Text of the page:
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PRL stock is a buy, Eight Capital says

PRL stock

Following meetings with the company, Eight Capital analyst Adhir Kadve remains bullish on Propel Holdings (Propel Holdings Stock Quote, Chart, News, Analysts, Financials TSX:PRL).

The analyst says PRL is looking for topline growth, but is really focused on profitability.

“Management noted that Propel is on track to deliver monthly revenue of b/w $33-$35mm in December 2023,” he said. “This translates to $408mm in run-rate revenue (at the midpoint), and while Propel is a cyclical business (Q1 tends to be light building into Q4), it sets a strong baseline for F24 and de-risks our F24 revenue forecasts ($417mm, +31% y/y growth). Management also noted that they can double the size of their loan book while maintaining their conservative underwriting posture. When combined with Propel’s operational execution, which has led to enhanced profitability, this bodes well for the ongoing and profitable growth ahead.”

In a research update to clients September 18, the analyst maintained his “Buy” rating and one-year price target of $15.00 on Propel Holdings.

Kadve thinks PRL will post Adjusted EBITDA of $77.9-million on revenue of $318.6-million in fiscal 2023. He expects those numbers will improve to EBITDA of $119.6-million on a topline of $417.3-million the following year.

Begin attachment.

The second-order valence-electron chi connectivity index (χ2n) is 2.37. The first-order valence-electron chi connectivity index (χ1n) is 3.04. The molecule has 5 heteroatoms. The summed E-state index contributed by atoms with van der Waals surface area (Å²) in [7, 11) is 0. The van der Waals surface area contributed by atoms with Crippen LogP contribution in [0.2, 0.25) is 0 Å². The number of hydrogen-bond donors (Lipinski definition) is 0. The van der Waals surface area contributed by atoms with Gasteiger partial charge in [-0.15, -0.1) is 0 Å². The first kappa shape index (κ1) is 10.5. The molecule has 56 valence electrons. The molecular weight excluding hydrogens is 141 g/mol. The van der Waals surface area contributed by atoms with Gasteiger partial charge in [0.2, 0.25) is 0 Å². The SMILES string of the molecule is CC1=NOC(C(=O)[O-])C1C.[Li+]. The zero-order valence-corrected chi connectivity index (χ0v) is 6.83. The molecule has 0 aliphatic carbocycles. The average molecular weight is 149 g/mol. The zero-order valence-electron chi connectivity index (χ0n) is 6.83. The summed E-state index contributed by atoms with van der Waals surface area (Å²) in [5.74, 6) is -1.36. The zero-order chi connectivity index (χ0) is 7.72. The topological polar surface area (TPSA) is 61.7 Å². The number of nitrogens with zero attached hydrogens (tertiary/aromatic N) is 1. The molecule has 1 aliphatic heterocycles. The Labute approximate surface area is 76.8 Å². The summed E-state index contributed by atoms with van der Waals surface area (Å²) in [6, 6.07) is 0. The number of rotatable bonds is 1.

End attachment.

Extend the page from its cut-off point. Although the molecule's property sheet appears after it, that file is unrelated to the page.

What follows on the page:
The analyst added that Propel is actively working to reduce its debt.

“Propel’s current cost of debt is 13%, and is being impacted by legacy contracts and an increasing interest rate environment,” Kadve explained. “Management notes that several of these legacy contracts were agreed upon when Propel’s scale was much smaller. Management believes that it can leverage its growing scale to reduce its cost of debt as these legacy contracts begin to lapse. Currently Propel’s debt is split 50/50, consisting of its bank partnerships and debt partnerships. One strategy to reduce its cost of debt would be to increase the amount of debt coming from its banking partners, with the company
targeting a ratio closer to 50% bank partnerships and 35% debt funds, which would lead to a reduction in the company’s interest expense to between 9-11% (all else equal), thus bolstering profitability.”

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About The Author /

Cantech Letter founder and editor Nick Waddell has lived in five Canadian provinces and is proud of his country's often overlooked contributions to the world of science and technology. Waddell takes a regular shift on the Canadian media circuit, making appearances on CTV, CBC and BNN, and contributing to publications such as Canadian Business and Business Insider.
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